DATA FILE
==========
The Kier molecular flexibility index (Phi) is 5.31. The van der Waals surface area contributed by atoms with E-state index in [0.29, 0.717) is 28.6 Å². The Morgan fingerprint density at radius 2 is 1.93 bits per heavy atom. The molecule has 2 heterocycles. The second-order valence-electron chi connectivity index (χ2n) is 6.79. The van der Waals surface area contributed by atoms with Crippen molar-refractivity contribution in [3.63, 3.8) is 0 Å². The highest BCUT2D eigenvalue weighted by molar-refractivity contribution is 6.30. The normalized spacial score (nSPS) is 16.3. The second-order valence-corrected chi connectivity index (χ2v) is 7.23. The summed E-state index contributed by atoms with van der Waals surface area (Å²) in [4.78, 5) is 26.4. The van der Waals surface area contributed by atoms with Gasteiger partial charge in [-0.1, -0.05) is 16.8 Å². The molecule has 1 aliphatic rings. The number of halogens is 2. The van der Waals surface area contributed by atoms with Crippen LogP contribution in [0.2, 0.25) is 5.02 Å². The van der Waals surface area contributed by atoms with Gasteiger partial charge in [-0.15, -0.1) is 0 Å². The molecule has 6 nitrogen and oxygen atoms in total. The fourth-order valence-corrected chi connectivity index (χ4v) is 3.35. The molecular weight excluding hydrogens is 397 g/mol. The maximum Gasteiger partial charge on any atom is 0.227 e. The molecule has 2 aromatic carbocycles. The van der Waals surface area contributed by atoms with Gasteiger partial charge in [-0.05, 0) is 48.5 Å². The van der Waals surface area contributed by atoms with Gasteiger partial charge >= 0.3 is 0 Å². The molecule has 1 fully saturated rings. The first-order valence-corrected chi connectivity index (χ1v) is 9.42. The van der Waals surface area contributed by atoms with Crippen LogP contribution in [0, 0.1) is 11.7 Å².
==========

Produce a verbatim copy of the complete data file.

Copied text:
The Kier molecular flexibility index (Phi) is 5.31. The van der Waals surface area contributed by atoms with E-state index in [0.29, 0.717) is 28.6 Å². The Morgan fingerprint density at radius 2 is 1.93 bits per heavy atom. The molecule has 2 heterocycles. The second-order valence-electron chi connectivity index (χ2n) is 6.79. The van der Waals surface area contributed by atoms with Crippen molar-refractivity contribution in [3.63, 3.8) is 0 Å². The highest BCUT2D eigenvalue weighted by molar-refractivity contribution is 6.30. The normalized spacial score (nSPS) is 16.3. The second-order valence-corrected chi connectivity index (χ2v) is 7.23. The summed E-state index contributed by atoms with van der Waals surface area (Å²) in [4.78, 5) is 26.4. The van der Waals surface area contributed by atoms with Gasteiger partial charge in [-0.1, -0.05) is 16.8 Å². The molecule has 1 aliphatic rings. The number of halogens is 2. The van der Waals surface area contributed by atoms with Crippen LogP contribution in [0.2, 0.25) is 5.02 Å². The van der Waals surface area contributed by atoms with Gasteiger partial charge in [-0.15, -0.1) is 0 Å². The molecule has 6 nitrogen and oxygen atoms in total. The fourth-order valence-corrected chi connectivity index (χ4v) is 3.35. The molecular weight excluding hydrogens is 397 g/mol. The maximum Gasteiger partial charge on any atom is 0.227 e. The molecule has 2 aromatic carbocycles. The van der Waals surface area contributed by atoms with Gasteiger partial charge in [-0.05, 0) is 48.5 Å². The van der Waals surface area contributed by atoms with Gasteiger partial charge >= 0.3 is 0 Å². The molecule has 1 fully saturated rings. The first-order valence-corrected chi connectivity index (χ1v) is 9.42. The van der Waals surface area contributed by atoms with Crippen LogP contribution in [0, 0.1) is 11.7 Å².